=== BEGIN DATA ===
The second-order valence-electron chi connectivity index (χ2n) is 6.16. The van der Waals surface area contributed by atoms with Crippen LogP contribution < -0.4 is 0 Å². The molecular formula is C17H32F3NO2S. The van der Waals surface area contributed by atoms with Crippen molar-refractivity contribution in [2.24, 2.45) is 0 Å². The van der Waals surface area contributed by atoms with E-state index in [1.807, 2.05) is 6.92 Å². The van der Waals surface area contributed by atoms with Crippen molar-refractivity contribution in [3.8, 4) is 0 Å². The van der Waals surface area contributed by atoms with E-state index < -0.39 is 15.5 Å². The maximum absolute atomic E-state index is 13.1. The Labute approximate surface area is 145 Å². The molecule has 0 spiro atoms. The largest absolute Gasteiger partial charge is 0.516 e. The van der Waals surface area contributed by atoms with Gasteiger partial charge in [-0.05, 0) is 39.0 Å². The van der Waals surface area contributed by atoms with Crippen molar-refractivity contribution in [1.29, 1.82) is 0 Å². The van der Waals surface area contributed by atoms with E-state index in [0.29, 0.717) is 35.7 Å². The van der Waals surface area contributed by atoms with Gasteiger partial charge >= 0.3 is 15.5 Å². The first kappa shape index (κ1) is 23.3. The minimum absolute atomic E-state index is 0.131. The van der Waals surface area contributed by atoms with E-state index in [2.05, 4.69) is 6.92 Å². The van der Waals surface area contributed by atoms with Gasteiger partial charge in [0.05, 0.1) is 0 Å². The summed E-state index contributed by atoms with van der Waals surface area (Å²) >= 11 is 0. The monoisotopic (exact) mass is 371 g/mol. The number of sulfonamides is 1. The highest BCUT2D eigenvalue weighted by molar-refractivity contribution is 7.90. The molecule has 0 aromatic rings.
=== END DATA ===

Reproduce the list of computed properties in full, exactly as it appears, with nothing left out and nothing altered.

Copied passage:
The second-order valence-electron chi connectivity index (χ2n) is 6.16. The van der Waals surface area contributed by atoms with Crippen LogP contribution < -0.4 is 0 Å². The molecular formula is C17H32F3NO2S. The van der Waals surface area contributed by atoms with Crippen molar-refractivity contribution in [2.24, 2.45) is 0 Å². The van der Waals surface area contributed by atoms with E-state index in [1.807, 2.05) is 6.92 Å². The van der Waals surface area contributed by atoms with Crippen molar-refractivity contribution in [3.8, 4) is 0 Å². The van der Waals surface area contributed by atoms with E-state index < -0.39 is 15.5 Å². The maximum absolute atomic E-state index is 13.1. The Labute approximate surface area is 145 Å². The molecule has 0 spiro atoms. The largest absolute Gasteiger partial charge is 0.516 e. The van der Waals surface area contributed by atoms with Gasteiger partial charge in [-0.05, 0) is 39.0 Å². The van der Waals surface area contributed by atoms with Crippen molar-refractivity contribution in [1.29, 1.82) is 0 Å². The van der Waals surface area contributed by atoms with E-state index in [0.29, 0.717) is 35.7 Å². The van der Waals surface area contributed by atoms with Gasteiger partial charge >= 0.3 is 15.5 Å². The first kappa shape index (κ1) is 23.3. The minimum absolute atomic E-state index is 0.131. The van der Waals surface area contributed by atoms with E-state index in [2.05, 4.69) is 6.92 Å². The van der Waals surface area contributed by atoms with Gasteiger partial charge in [0.05, 0.1) is 0 Å². The summed E-state index contributed by atoms with van der Waals surface area (Å²) >= 11 is 0. The monoisotopic (exact) mass is 371 g/mol. The number of sulfonamides is 1. The highest BCUT2D eigenvalue weighted by molar-refractivity contribution is 7.90. The molecule has 0 aromatic rings.